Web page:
• We generally have fixed days where we have to be in the office - 51
    • There is a roster that can vary from week to week (or fortnight, or month) - 14
    • It's left up to us to decide when to be in the office, no need to book a desk or a room - 45
    • It's left up to us decide when to be in, and we need to book a desk or a room - 15

    Q6 Has your employer surveyed staff since March 31 about their preferences for blended working?

    • Yes - 27
    • No - 96
    • Don't know - 2


  • Registered Users Posts: 306 ✭✭ rostalof


    DSP must be a real two tier department in that case, with those who are kept informed and the rest of us who aren't told anything. I speak to my AP daily about this as all of our team (IT Developers) have been working from home full time since March 2020 and as yet, there is no policy. It's being 'worked on', 'developed' and 'imminent' but there is no policy. There have been vague 'updates' broadly outlining that nobody will work for home entirely, but with very little detail other than that. That's not an official policy, so I'm really interested to find out where this policy has been published?



  • Advertisement
  • Registered Users Posts: 2,555 ✭✭✭ TaurenDruid


    Part 5 - Flexi

    Q18 Did you have flexi, pre-COVID?

    • Yes - 101
    • No - 24

    Q19 What is your current situation with regard to flexi leave (i.e. building up time in order to take a half- or full day's leave)?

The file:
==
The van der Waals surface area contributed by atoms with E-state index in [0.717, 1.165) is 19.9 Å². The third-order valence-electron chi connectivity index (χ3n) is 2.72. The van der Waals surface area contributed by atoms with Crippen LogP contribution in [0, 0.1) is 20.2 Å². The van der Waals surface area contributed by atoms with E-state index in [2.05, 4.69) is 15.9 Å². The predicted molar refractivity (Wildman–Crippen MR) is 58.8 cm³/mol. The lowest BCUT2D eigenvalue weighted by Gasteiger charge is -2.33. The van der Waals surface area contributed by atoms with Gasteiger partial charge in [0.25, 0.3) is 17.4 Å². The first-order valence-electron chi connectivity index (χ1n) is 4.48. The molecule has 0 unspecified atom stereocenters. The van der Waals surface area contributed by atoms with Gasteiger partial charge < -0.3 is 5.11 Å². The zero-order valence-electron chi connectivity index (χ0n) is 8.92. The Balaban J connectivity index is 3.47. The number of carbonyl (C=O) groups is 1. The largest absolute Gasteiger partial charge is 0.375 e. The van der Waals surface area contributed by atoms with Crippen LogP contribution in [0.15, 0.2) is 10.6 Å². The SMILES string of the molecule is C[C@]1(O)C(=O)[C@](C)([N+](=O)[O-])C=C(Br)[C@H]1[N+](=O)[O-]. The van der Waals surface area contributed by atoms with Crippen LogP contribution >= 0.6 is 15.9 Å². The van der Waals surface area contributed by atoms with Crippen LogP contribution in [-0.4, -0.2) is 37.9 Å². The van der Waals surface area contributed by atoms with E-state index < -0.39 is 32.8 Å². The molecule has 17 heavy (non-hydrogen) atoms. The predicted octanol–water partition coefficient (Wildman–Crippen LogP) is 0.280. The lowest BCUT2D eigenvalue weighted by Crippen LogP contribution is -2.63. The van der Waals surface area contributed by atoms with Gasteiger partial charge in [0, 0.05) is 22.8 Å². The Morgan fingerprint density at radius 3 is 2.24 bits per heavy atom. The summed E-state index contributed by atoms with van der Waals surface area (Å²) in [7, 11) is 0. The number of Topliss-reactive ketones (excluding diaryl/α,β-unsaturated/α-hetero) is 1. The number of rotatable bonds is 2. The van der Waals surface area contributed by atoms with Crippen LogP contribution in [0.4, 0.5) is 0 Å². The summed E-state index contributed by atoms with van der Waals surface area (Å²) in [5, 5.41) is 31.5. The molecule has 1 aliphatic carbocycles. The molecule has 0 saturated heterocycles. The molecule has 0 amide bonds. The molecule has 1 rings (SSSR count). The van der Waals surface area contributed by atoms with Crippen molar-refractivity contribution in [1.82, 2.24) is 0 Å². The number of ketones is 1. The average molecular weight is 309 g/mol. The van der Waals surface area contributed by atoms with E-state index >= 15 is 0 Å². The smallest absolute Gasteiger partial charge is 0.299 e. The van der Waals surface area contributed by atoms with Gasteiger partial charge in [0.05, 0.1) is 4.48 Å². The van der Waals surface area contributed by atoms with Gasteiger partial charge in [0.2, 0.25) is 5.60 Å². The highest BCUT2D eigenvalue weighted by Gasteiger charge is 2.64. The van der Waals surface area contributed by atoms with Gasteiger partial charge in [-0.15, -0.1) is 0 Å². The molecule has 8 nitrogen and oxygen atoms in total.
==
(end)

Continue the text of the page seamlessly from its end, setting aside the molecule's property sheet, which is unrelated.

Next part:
• In the office 5 days/week & have flexi again - 9
    • In the office 5 days/week, flexi still suspended - 1
    • Blended working, have flexi again - 3
    • Blended working, don't have flexi - 90
    • N/A, didn't have flexi pre-COVID - 22

    Q20 What is your current situation with regard to flexi for start/finish times (i.e. can start earlier or later than 9:15, aren't restricted to 1 hour 15 minute lunchbreaks(!), can finish earlier or later than 17:45?

    • In the office 5 days/week & have flexi again - 9
    • In the office 5 days/week, flexi still suspended - 2
    • Blended working, have flexi again - 58
    • Blended working, don't have flexi - 38
    • N/A, didn't have flexi pre-COVID - 18

    Four people lost flexi between Q19 and Q20? It appears over half of us have flexi hours, anyway, even if we can't work up flexi-days.



Advertisement